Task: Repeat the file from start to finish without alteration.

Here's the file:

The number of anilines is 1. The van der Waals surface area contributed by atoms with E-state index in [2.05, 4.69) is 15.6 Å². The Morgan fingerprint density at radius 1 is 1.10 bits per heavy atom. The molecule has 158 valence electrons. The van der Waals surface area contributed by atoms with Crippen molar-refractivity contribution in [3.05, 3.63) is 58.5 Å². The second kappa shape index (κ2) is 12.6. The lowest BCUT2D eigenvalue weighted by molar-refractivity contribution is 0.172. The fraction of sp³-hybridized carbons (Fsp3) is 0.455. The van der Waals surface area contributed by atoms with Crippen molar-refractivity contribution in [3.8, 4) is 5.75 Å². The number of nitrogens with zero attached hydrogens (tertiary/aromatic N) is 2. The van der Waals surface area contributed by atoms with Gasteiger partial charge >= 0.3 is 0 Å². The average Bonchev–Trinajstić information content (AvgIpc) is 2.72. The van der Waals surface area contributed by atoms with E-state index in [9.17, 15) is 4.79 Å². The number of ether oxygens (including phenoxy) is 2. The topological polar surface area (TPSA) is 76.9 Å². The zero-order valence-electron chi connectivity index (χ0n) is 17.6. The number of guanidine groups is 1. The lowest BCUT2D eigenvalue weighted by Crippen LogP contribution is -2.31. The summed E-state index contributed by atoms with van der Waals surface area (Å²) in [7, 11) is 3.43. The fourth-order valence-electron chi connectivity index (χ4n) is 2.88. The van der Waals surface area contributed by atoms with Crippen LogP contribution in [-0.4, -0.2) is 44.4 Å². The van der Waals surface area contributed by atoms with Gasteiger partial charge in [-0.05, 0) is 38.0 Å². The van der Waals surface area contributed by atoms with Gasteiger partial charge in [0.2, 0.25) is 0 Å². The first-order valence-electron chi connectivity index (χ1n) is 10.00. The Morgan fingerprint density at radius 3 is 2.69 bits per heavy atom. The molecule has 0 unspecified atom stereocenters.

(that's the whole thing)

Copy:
The number of anilines is 1. The van der Waals surface area contributed by atoms with E-state index in [2.05, 4.69) is 15.6 Å². The Morgan fingerprint density at radius 1 is 1.10 bits per heavy atom. The molecule has 158 valence electrons. The van der Waals surface area contributed by atoms with Crippen molar-refractivity contribution in [3.05, 3.63) is 58.5 Å². The second kappa shape index (κ2) is 12.6. The lowest BCUT2D eigenvalue weighted by molar-refractivity contribution is 0.172. The fraction of sp³-hybridized carbons (Fsp3) is 0.455. The van der Waals surface area contributed by atoms with Crippen molar-refractivity contribution in [3.8, 4) is 5.75 Å². The number of nitrogens with zero attached hydrogens (tertiary/aromatic N) is 2. The van der Waals surface area contributed by atoms with Gasteiger partial charge >= 0.3 is 0 Å². The average Bonchev–Trinajstić information content (AvgIpc) is 2.72. The van der Waals surface area contributed by atoms with E-state index in [9.17, 15) is 4.79 Å². The number of ether oxygens (including phenoxy) is 2. The topological polar surface area (TPSA) is 76.9 Å². The zero-order valence-electron chi connectivity index (χ0n) is 17.6. The number of guanidine groups is 1. The lowest BCUT2D eigenvalue weighted by Crippen LogP contribution is -2.31. The summed E-state index contributed by atoms with van der Waals surface area (Å²) in [7, 11) is 3.43. The fourth-order valence-electron chi connectivity index (χ4n) is 2.88. The van der Waals surface area contributed by atoms with Crippen LogP contribution in [-0.4, -0.2) is 44.4 Å². The van der Waals surface area contributed by atoms with Gasteiger partial charge in [-0.05, 0) is 38.0 Å². The van der Waals surface area contributed by atoms with Gasteiger partial charge in [0.2, 0.25) is 0 Å². The first-order valence-electron chi connectivity index (χ1n) is 10.00. The Morgan fingerprint density at radius 3 is 2.69 bits per heavy atom. The molecule has 0 unspecified atom stereocenters.